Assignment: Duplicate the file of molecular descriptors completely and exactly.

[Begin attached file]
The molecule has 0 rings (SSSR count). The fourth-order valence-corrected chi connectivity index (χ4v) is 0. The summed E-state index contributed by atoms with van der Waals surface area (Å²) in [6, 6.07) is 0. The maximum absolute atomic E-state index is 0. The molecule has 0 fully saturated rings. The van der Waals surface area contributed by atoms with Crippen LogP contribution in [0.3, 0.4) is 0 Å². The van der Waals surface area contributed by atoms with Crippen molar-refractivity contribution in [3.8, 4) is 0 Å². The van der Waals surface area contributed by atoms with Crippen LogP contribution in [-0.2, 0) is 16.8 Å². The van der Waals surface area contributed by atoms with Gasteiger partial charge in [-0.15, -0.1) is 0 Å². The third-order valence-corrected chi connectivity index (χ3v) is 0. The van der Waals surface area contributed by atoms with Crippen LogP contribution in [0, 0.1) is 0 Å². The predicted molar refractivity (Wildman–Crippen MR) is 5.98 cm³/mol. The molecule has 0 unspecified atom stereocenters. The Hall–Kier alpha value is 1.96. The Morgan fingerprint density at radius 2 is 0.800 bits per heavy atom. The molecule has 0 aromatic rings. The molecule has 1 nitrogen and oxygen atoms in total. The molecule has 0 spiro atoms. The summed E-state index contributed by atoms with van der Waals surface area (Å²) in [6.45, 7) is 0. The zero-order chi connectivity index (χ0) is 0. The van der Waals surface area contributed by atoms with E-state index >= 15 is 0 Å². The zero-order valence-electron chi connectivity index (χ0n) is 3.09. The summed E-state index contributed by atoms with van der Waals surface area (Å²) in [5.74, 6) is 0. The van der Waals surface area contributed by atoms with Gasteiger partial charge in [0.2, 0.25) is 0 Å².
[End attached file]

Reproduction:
The molecule has 0 rings (SSSR count). The fourth-order valence-corrected chi connectivity index (χ4v) is 0. The summed E-state index contributed by atoms with van der Waals surface area (Å²) in [6, 6.07) is 0. The maximum absolute atomic E-state index is 0. The molecule has 0 fully saturated rings. The van der Waals surface area contributed by atoms with Crippen LogP contribution in [0.3, 0.4) is 0 Å². The van der Waals surface area contributed by atoms with Crippen molar-refractivity contribution in [3.8, 4) is 0 Å². The van der Waals surface area contributed by atoms with Crippen LogP contribution in [-0.2, 0) is 16.8 Å². The van der Waals surface area contributed by atoms with Gasteiger partial charge in [-0.15, -0.1) is 0 Å². The third-order valence-corrected chi connectivity index (χ3v) is 0. The van der Waals surface area contributed by atoms with Crippen LogP contribution in [0, 0.1) is 0 Å². The predicted molar refractivity (Wildman–Crippen MR) is 5.98 cm³/mol. The molecule has 0 unspecified atom stereocenters. The Hall–Kier alpha value is 1.96. The Morgan fingerprint density at radius 2 is 0.800 bits per heavy atom. The molecule has 0 aromatic rings. The molecule has 1 nitrogen and oxygen atoms in total. The molecule has 0 spiro atoms. The summed E-state index contributed by atoms with van der Waals surface area (Å²) in [6.45, 7) is 0. The zero-order chi connectivity index (χ0) is 0. The van der Waals surface area contributed by atoms with E-state index >= 15 is 0 Å². The zero-order valence-electron chi connectivity index (χ0n) is 3.09. The summed E-state index contributed by atoms with van der Waals surface area (Å²) in [5.74, 6) is 0. The van der Waals surface area contributed by atoms with Gasteiger partial charge in [0.2, 0.25) is 0 Å².